In this study, the most frequently detected pathology in late-stage IBs of kidney transplant patients was acute graft rejection with a preponderance of significant chronic histologic changes. This finding was present in 20 of the cases (66.7%) in our series. Of the 7 patients who received intensive treatment for graft rejection, 4 (57%) experienced a progressive disease course and/or graft loss. In patients with chronic rejection, increasing maintenance immuno­suppressive drug dosages or switching to a low-dose, tacrolimus-based regimen decelerated disease progression.

Today, the most common cause of chronic allograft dysfunction is chronic antibody-mediated rejection. Several studies have found the incidence of chronic antibody-mediated rejection to be almost 25% in year 1 posttransplant and to reach 90% in year 10.2,4,8 Sellarés and colleagues evaluated allograft dysfunction in 315 consecutive patients in whom IBs were performed between 6 days and 32 years (median, 17 mo) after kidney transplant. They determined that rejection was responsible for 64% of all early and late graft dysfunction and that antibody-mediated rejection constituted 40% of all cases of allograft dysfunction, especially those occurring 5 years after transplant.4 Similarly, in our study, acute rejection was identified in 20 (67%) late-stage IBs, and of those, 16 (80%) showed complement component (C4d-mediated) acute rejection. In addition, chronic histologic changes were prominent in the majority of these cases. Moreover, a low GFR (< 30 mL/min/1.73 m2) at IB was an important determinant of progressive disease in this study. Clayton and associates recently analyzed the Australia and New Zealand Dialysis and Transplant Registry, which included 7949 patients. They reported a 2.2-fold increase in mortality and a 5.14-fold increase in death-censored graft failure in patients whose eGFR decreased ≥ 30% between years 1 and 3 after transplant.9 In our series, loss of GFR became evident after year 3 posttransplant and continued during and after IB in patients with a progressive disease course (Table 1). Therefore, along with histology, GFR changes in the preceding year can be a significant predictor of late graft dysfunction and aid in decision making.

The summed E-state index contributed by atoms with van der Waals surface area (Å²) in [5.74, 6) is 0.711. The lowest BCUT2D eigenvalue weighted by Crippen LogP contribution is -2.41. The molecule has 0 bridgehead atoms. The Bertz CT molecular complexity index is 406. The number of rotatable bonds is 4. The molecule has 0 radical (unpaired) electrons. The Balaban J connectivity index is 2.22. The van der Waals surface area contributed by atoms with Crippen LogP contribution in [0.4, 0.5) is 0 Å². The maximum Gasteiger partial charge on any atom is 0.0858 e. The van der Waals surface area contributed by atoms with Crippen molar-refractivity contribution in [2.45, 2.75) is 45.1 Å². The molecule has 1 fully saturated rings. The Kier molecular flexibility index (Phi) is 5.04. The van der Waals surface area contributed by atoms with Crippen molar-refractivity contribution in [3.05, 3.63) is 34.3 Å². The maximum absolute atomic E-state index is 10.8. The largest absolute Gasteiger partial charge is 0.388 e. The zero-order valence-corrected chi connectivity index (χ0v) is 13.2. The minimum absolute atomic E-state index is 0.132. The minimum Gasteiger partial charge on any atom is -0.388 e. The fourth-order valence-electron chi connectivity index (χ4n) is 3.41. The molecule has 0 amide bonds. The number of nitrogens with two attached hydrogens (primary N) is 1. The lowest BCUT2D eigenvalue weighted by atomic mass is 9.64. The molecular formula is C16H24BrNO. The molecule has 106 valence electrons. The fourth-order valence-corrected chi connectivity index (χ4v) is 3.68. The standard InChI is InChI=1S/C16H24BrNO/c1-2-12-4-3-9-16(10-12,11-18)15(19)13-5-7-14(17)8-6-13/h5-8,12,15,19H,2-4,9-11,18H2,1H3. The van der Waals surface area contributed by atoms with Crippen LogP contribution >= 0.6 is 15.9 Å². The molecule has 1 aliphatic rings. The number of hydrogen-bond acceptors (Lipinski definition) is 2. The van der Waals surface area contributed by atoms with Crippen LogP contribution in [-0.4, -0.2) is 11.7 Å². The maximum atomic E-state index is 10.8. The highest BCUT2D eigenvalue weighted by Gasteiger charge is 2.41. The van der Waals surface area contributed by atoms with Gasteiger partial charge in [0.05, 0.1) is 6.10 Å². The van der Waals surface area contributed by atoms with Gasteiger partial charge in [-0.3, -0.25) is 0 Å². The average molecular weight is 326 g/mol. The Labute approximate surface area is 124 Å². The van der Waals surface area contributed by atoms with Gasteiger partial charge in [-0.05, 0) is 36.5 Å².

As in the literature, in our study, glomerulonephritis was the second most common cause of graft dysfunction.6 The diagnosis of glomerulonephritis late after transplant was associated with chronic histologic changes in ≥ 80% of our patients, and disease progression persisted despite targeted treatment. There is an unmet need for novel biologic and immunologic markers for the early diagnosis and development of effective treatments in these cases.

In this study, rejection was the most common cause of graft dysfunction in the long term. Features of chronic histologic changes predominated in IBs taken ≥ 5 years after transplant. Regardless of the diagnosis, low GFR levels at biopsy were closely associated with poor renal outcomes.


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Volume : 15
Issue : 1
Pages : 265 - 268
DOI : 10.6002/ect.mesot2016.P132

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From the 1Department of Nephrology, the 2Department of General Surgery, and the 3Department of Pathology, Izmir Bozyaka Education and Research Hospital, Izmir, Turkey
Acknowledgements: The authors declare that they have no sources of funding for this study, and they have no conflicts of interest to declare.
Corresponding author: Erhan Tatar, Division of Nephrology, Izmir Bozyaka Education and Research Hospital, 35170, Karabaglar, Izmir, Turkey
Phone: +90 232 250 5050